English Writing 101
28 September 2010
Capital Punishment: Cheap, Effective, Unethical?
According to most dictionaries, the only difference between first degree murder and the death penalty is a judicial process. Both first degree and capital punishment are the planned killing of another person. Somewhere between the two is a thin line that many may not notice or are simply too blind to see. Capital punishment is sentencing an individual to death for a serious crime which they have committed, such as murder. Capital punishment, also known as the death penalty or death sentence, can be ruled by congress or any state legislature due to a ruling by the Supreme Court which states the death penalty is not in violation of the eighth amendment. The Sixth Amendment does not require a jury in capital crime cases. Only twelve states create a higher standard than federal law by not allowing capital punishment within their boundaries (Capital Punishment).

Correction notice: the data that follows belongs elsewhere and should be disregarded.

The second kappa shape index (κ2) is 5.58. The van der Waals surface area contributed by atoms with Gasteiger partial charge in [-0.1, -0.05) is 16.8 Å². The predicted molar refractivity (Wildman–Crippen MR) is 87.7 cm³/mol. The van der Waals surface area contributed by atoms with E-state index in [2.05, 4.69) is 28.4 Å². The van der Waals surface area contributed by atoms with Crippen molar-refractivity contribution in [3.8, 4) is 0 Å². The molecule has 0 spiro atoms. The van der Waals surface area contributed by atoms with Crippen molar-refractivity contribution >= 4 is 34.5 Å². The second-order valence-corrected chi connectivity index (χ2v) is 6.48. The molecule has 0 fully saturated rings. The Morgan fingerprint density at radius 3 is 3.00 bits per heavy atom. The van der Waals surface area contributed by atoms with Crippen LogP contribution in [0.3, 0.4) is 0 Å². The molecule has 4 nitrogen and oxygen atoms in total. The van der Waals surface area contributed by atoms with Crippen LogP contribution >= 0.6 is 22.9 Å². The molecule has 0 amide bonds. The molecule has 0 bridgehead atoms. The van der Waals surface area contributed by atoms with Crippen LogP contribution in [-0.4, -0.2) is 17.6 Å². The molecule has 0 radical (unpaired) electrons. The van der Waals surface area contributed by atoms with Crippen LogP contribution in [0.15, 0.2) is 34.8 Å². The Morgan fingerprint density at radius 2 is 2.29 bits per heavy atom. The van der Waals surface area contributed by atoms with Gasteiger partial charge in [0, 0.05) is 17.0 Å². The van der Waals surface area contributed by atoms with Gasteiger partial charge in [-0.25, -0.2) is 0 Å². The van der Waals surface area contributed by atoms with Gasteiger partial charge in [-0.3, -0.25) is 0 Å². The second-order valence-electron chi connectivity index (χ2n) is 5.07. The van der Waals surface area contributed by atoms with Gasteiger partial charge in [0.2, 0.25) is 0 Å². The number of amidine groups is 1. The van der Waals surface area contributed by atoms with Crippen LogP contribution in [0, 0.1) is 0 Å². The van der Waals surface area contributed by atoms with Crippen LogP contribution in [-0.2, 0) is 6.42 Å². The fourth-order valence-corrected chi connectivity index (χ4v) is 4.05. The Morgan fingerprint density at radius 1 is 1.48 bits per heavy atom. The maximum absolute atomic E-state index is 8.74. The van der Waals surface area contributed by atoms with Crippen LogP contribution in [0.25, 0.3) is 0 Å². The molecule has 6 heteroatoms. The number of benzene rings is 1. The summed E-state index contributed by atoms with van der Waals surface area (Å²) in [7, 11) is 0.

Capital punishment should be legalized in all states because it is morally acceptable to rule society in an “eye for an eye, tooth for a tooth” type law enforcement. Within an “eye for an eye, tooth for a tooth” judicial process, one who commits a crime shall have suffer the effects of the said crime. For instance, one who steals food from a supermarket shall have the equal amount of food taken from his or her household. Even worse, one who commits murder shall, they themselves, be murdered as well. In addition, capital punishment, from a certain view, can deter crime. Positive and negative reinforcement have been proven effective teaching methods by many psychologists over the past century. Negative reinforcement can be as simple as depriving someone of a favorable object, such as food, or in this extreme case, depriving them of life. Making an example out of someone by reprimand is an effective means of proactive crime punishment because that person will most likely think of the...